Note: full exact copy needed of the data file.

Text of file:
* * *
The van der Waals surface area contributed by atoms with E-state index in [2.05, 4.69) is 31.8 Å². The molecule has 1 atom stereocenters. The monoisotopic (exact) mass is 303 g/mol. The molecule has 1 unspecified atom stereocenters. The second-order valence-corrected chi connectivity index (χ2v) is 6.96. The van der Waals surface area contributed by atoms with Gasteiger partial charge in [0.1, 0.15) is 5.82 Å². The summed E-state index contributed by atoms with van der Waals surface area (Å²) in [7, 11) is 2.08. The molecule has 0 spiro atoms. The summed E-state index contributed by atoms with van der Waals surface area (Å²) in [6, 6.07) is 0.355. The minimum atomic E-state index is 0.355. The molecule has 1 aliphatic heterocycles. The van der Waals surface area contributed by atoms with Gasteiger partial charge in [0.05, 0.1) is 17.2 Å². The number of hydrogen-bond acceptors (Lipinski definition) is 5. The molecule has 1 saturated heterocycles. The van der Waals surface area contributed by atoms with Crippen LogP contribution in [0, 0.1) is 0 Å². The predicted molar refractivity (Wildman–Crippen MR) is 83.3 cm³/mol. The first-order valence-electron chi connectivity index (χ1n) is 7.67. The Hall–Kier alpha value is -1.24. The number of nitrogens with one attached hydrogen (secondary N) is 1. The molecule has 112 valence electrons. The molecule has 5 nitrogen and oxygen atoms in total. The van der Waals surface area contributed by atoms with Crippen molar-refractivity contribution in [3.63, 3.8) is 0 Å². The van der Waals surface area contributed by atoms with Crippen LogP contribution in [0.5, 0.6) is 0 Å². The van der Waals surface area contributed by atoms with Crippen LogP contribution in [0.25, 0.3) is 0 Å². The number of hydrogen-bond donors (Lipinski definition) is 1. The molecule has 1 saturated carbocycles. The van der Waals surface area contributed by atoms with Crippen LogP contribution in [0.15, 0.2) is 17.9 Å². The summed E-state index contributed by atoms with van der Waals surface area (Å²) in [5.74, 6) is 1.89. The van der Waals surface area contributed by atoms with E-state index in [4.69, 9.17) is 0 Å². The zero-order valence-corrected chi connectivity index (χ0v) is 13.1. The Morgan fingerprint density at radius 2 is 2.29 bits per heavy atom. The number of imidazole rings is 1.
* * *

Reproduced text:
The van der Waals surface area contributed by atoms with E-state index in [2.05, 4.69) is 31.8 Å². The molecule has 1 atom stereocenters. The monoisotopic (exact) mass is 303 g/mol. The molecule has 1 unspecified atom stereocenters. The second-order valence-corrected chi connectivity index (χ2v) is 6.96. The van der Waals surface area contributed by atoms with Gasteiger partial charge in [0.1, 0.15) is 5.82 Å². The summed E-state index contributed by atoms with van der Waals surface area (Å²) in [7, 11) is 2.08. The molecule has 0 spiro atoms. The summed E-state index contributed by atoms with van der Waals surface area (Å²) in [6, 6.07) is 0.355. The minimum atomic E-state index is 0.355. The molecule has 1 aliphatic heterocycles. The van der Waals surface area contributed by atoms with Gasteiger partial charge in [0.05, 0.1) is 17.2 Å². The number of hydrogen-bond acceptors (Lipinski definition) is 5. The molecule has 1 saturated heterocycles. The van der Waals surface area contributed by atoms with Crippen LogP contribution in [0, 0.1) is 0 Å². The predicted molar refractivity (Wildman–Crippen MR) is 83.3 cm³/mol. The first-order valence-electron chi connectivity index (χ1n) is 7.67. The Hall–Kier alpha value is -1.24. The number of nitrogens with one attached hydrogen (secondary N) is 1. The molecule has 112 valence electrons. The molecule has 5 nitrogen and oxygen atoms in total. The van der Waals surface area contributed by atoms with Crippen molar-refractivity contribution in [3.63, 3.8) is 0 Å². The van der Waals surface area contributed by atoms with Crippen LogP contribution in [0.5, 0.6) is 0 Å². The van der Waals surface area contributed by atoms with Crippen LogP contribution in [0.25, 0.3) is 0 Å². The number of hydrogen-bond donors (Lipinski definition) is 1. The molecule has 1 saturated carbocycles. The van der Waals surface area contributed by atoms with Crippen LogP contribution in [0.15, 0.2) is 17.9 Å². The summed E-state index contributed by atoms with van der Waals surface area (Å²) in [5.74, 6) is 1.89. The van der Waals surface area contributed by atoms with E-state index in [4.69, 9.17) is 0 Å². The zero-order valence-corrected chi connectivity index (χ0v) is 13.1. The Morgan fingerprint density at radius 2 is 2.29 bits per heavy atom. The number of imidazole rings is 1.